Each person is different and has different gifts and callings. God knew what He was doing when He made you the way you are, and He wants to use the talents He has given you and help you to develop them so that you can go further and make the most of your situation.
My small elementary school had the most amazing gardener we all called “Uncle Silas.” He could make one of those “picture-book gardens” with tomatoes, beans, cabbage, and lettuce bursting out everywhere. The flowerbeds in front of the school were always an amazing range of colors, and he knew exactly which plants and flowers worked best for the different times of the year. He had years of experience, and he knew all the tricks of the trade.
There is a story, versions of which can be found on several websites, about the world-famous violinist Itzhak Perlman. It illustrates a beautiful principle about God’s grace and power, how He can take whatever we have to offer Him in this life and make it into something beautiful. I’d like to recount it for you.
A few years ago it dawned on me that I was seriously out of shape. My work had become more sedentary, and I hadn’t made up for that. I enjoyed exercise but never seemed to find the time or motivation to stick with it, day after day. Part of the problem was that I put accomplishments in my work ahead of my health.
As believers, we can sometimes have unrealistic expectations about our lives. When things aren’t going smoothly, there’s a tendency to beat ourselves up about it, or feel that God isn’t answering our prayers because He doesn’t care enough or because we’re doing something wrong.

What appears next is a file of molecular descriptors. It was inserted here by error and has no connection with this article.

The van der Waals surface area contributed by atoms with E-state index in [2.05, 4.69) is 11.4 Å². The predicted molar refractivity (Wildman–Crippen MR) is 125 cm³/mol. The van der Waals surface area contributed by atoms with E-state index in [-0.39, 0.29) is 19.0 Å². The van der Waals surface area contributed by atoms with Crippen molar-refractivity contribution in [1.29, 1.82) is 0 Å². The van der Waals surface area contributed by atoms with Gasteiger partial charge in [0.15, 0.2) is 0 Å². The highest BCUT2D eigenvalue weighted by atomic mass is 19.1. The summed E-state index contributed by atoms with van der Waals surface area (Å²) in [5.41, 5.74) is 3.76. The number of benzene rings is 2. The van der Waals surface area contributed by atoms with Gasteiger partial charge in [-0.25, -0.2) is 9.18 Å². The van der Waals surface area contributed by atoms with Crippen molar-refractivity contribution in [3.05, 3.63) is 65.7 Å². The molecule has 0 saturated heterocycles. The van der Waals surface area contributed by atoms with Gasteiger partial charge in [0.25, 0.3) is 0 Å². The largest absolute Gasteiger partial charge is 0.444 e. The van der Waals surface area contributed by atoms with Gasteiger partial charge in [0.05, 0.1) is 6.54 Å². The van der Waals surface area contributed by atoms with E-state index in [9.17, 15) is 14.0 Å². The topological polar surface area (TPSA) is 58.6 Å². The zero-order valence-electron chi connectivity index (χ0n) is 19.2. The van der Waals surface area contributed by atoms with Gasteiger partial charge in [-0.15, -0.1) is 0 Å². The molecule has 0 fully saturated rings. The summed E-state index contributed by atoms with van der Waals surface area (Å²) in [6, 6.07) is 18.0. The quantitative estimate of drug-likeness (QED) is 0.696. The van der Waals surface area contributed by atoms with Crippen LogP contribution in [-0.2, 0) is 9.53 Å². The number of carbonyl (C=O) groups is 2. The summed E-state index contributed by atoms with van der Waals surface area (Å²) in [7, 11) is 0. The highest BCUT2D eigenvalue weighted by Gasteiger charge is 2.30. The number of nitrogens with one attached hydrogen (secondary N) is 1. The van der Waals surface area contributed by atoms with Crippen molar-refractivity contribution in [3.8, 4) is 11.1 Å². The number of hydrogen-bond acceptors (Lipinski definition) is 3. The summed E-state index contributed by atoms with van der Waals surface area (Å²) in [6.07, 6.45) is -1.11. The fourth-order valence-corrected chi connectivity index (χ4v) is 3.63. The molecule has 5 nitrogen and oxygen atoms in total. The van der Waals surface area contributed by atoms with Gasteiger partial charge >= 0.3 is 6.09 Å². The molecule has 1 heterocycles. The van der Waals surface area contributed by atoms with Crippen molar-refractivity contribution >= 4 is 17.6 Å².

Recently, two friends, my brother, and I participated in a very special event—the Fisherman’s Friend Strongman Run! This 15 km route includes 30 obstacles of varying difficulty. There’s sticky mud which sucks your feet down rapidly, and you have to keep moving to stay on top. Then there are icy river sections to swim or wade through, testing endurance. Nets, trenches, tires, steep dirt slopes—all good reasons to justify to oneself, I just couldn’t make it. But the fact is, it’s possible.
Fred was 19 when our paths crossed—a troubled ambitious youth in search of purpose. After leaving home as a teenager, he’d tried many different ways to make a living and had unfortunately made some wrong choices along the way; but there was much potential for change, and Fred was blessed with numerous talents and the willingness to learn.
I’ve been watching the TV series The X Factor, in which singers across the United States participate in a talent show contest where the winner will be awarded a multimillion-dollar recording contract. For those unfamiliar with the show, in each episode the judges choose who will move on to the next level in the competition, based on talent, of course! But there’s another trait that they’re also looking for. They want someone reliable.
All the performances of human art, at which we look with praise or wonder, are instances of the resistless force of perseverance: it is by this that the quarry becomes a pyramid, and that distant countries are united with canals. If a man was to compare the effect of a single stroke of the pickaxe, or of one impression of the spade, with the general design and last result, he would be overwhelmed by the sense of their disproportion; yet those petty operations, incessantly continued, in time surmount the greatest difficulties, and mountains are levelled, and oceans bounded, by the slender force of human beings.
—Samuel Johnson (1709–1784)
Life is hard sometimes.
When you’ve worked as hard as you possibly could and yet you failed to make the grade, your dreams remain out of reach, and you feel you just can’t do it anymore, you can feel like giving up.
All of us have probably felt that way at some time or another. Maybe you’ve been in that situation recently. In fact, maybe you feel that way right now.